STRAUSS:  Violin Concerto in D Minor, Op. 8.  Sonata for Violin and Piano in E Flat, Op. 18.
Sarah Chang, violin/Bavarian Radio Symphony Orch/Wolfgang Sawallisch, pianist-conductor.

EMI CLASSICS 56870 (F) (DDD)  TT:  59:07


GOLDMARK:  Violin Concerto in A Minor, Op. 28.  Prometheus Bound, Op. 38
Sarah Chang, violinist/Gürzenish-Orchester K–lner Philharmoniker/James Conlon, cond.

EMI CLASSICS 56955 (F) (DDD) TT:  54:25

The remarkable young violinist continues her traversal of concerted violin works with two CDS devoted to concertos  far removed from general repertory.  Strauss started work on his only violin concerto when he was but 17 and it took four years to complete it.  It is dedicated to the composer's cousin, Benno Walter, who played the premiere in 1882 with Strauss providing piano accompaniment.  There are three movements, the first opening by a dramatic statement from  the soloist. However,  most of the concerto is of a quality far removed from the composer's finest work.  The concerto ends with a lively Allegretto that might inspire some audience enthusiasm, but overall this is note-spinning on a proficient but amateur level for a major composer.  The lack of cadenzas for the soloist is another deterrent for soloists although it didn't keep Ms. Chang from performing the work in  May 1999 with the Baltimore Symphony, the first time the orchestra had ever performed the work since its inaugural  concert in 1916.  The concert performance was brilliant but I'm sure most of those in the audience wished, as I did, that she was playing something more substantial.  The BSO performance was probably about the same time as this recording was made  - although it is impossible to tell as EMI for some reason doesn't give the recording date.

Far more satisfying for the listener is the CD-mate for the concerto, Strauss's Violin Sonata in E Flat written in 1887, by an assured composer who in the five years following the  violin concerto matured considerably, achieving  success with Aus italien, two horn concertos and a semi-piano concerto called Burlesque. The important piano part  of the Sonata is  superbly played by Strauss specialist Wolfgang Sawallisch whose interest in the composer is Olympian.  He has recorded many of the composer's orchestral works and a version of the violin concerto in which he plays the original piano version of the accompaniment.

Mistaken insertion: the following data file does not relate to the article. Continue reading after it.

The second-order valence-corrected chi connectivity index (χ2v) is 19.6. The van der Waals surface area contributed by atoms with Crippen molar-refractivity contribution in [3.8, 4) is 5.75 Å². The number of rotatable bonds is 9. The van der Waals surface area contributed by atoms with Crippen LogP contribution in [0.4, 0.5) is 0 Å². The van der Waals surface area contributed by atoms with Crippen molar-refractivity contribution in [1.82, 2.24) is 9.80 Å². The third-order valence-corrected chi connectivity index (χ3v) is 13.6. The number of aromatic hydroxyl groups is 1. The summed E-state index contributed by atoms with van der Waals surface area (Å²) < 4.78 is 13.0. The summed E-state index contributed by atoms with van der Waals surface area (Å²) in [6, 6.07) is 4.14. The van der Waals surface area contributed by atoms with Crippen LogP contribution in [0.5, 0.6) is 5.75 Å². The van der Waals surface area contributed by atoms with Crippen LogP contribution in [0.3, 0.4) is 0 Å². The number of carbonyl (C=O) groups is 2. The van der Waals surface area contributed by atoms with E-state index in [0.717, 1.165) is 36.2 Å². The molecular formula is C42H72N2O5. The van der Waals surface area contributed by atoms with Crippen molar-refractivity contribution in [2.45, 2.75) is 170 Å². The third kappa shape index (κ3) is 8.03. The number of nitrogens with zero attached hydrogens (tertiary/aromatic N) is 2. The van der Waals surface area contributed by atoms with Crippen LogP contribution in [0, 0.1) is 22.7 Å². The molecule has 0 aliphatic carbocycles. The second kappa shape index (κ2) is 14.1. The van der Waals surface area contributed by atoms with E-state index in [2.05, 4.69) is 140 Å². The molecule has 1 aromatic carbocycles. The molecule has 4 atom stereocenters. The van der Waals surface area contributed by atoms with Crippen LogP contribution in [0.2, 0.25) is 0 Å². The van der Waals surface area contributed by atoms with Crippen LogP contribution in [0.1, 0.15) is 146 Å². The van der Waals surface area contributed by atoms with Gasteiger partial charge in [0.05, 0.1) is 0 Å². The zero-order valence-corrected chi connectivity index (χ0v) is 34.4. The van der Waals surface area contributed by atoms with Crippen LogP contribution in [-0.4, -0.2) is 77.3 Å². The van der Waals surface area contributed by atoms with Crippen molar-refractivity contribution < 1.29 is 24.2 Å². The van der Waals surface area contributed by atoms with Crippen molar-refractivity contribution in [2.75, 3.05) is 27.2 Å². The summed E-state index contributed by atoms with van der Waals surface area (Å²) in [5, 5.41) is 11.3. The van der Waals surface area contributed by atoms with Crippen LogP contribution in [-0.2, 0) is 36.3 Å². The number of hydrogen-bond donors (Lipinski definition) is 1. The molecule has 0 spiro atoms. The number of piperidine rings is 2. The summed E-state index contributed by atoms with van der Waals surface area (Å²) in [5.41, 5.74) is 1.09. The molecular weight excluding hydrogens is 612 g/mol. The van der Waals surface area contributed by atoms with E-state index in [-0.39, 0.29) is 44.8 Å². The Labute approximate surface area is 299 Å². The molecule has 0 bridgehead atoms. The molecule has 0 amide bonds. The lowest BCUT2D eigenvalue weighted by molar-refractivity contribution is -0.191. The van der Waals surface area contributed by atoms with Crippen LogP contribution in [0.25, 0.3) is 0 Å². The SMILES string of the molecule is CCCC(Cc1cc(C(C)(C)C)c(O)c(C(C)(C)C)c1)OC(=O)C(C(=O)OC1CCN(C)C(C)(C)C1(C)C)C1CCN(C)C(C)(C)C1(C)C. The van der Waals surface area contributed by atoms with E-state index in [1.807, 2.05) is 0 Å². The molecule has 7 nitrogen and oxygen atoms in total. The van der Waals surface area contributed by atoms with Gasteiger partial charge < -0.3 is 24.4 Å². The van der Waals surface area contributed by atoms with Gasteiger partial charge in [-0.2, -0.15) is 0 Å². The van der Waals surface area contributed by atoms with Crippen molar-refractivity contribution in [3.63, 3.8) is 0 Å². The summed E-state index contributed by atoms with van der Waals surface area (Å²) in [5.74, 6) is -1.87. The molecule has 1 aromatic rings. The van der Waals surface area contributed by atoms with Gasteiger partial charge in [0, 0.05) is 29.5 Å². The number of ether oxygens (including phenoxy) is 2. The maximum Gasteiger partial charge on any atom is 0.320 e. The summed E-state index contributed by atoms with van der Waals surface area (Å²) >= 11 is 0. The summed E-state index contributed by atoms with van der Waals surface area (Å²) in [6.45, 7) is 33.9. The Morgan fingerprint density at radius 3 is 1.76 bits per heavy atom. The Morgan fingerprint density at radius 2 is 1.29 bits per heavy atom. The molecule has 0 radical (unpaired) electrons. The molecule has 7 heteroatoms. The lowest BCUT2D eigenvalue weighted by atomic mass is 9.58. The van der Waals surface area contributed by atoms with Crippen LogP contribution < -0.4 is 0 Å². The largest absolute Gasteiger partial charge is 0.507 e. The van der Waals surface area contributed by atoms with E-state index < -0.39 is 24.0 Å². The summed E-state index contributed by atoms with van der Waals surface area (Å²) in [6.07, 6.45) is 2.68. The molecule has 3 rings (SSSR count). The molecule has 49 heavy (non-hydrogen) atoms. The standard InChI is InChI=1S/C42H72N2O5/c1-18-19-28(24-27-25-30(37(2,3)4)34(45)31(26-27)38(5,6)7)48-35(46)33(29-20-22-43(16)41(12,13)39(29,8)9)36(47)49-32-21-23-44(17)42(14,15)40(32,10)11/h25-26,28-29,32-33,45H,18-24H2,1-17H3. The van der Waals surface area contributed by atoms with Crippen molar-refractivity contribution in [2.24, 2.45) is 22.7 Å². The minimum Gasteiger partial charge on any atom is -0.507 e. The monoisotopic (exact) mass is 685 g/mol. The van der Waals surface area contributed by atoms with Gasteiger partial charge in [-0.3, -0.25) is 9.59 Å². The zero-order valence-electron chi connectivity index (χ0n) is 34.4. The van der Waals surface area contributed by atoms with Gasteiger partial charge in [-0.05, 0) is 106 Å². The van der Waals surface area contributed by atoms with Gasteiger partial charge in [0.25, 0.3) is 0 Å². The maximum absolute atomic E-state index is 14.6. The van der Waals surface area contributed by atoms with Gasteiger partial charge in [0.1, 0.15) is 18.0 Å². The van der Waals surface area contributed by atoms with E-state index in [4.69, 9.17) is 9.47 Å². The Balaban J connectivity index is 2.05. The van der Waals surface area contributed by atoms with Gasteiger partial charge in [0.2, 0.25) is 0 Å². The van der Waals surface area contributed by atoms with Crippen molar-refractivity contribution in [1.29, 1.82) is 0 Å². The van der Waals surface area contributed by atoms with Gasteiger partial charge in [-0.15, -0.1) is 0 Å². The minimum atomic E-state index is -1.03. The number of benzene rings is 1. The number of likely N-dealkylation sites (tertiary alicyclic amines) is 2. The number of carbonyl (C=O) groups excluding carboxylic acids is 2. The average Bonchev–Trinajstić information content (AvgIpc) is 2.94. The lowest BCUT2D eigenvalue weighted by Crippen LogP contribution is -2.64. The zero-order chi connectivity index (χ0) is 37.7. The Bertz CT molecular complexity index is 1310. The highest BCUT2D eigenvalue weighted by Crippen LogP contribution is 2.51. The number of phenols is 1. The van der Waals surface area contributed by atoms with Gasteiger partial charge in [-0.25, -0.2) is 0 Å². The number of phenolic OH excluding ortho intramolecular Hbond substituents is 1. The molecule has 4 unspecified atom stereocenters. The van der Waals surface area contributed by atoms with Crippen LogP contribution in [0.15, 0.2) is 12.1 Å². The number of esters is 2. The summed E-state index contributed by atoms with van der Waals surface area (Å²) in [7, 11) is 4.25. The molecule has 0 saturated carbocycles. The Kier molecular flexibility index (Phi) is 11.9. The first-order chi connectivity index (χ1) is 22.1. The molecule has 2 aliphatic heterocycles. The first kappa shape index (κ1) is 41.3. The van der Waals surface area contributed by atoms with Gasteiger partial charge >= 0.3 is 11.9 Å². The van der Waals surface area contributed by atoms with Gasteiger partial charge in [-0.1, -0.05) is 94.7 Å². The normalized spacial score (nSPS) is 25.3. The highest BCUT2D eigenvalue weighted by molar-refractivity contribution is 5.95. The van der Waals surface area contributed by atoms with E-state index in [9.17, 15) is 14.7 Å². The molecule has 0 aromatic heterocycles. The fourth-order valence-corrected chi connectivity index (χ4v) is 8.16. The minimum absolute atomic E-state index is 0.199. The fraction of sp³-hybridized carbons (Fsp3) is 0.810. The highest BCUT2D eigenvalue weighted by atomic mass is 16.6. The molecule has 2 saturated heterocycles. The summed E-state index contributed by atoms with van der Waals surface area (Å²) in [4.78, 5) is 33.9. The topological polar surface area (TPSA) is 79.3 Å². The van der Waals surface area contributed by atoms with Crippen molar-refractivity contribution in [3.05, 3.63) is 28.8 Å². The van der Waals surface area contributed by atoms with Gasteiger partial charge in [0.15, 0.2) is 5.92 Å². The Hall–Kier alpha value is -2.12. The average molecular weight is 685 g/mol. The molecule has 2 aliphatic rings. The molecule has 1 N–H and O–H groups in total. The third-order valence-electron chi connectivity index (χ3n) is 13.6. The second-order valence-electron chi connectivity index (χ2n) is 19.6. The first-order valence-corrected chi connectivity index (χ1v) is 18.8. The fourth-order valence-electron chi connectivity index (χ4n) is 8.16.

The other CD features a violin concerto of even lesser interest than the Strauss, Karl Goldmark's Concerto in  A Minor, Op. 28, composed in 1877.  Goldmark is best-known for his Rustic Wedding Symphony, a lengthy symphony in five movements, about three of which are mildly diverting — more so when played by Beecham in his historic recording with the Royal Philharmonic—and for his opera The Queen of Sheba.  As Goldmark was a virtuoso performer on the violin, his concerto gives ample opportunity for  display.  But even the efforts of Nathan Milstein, whose early recording has just been issued on Testament, couldn't nurture much interest in this dated music, nor could Itzhak Perlman whose recording with André Previn and the Pittsburgh Symphony didn't last very long in the Angel/EMI catalog.  Another recording of the Goldmark has been announced, with Joshua Bell, Esa-Pekka Salonen and the Los Angeles Philharmonic. The EMI CD is filled out (sort of) with  a lengthy (17:23)  concert overture, Prometheus Bound, also available on Hungaroton's CD of overtures.

Sonic quality of both recordings is excellent and well-balanced.  If you are interested in this music you will not find it elsewhere presented more effectively.  However, these are full-priced CDs and each plays for less than an hour.  Surely at least one more Goldmark overture could have been included on the latter CD, more of Strauss's music for violin and piano or solo piano on the other.

R.E.B. (Feb. 2000)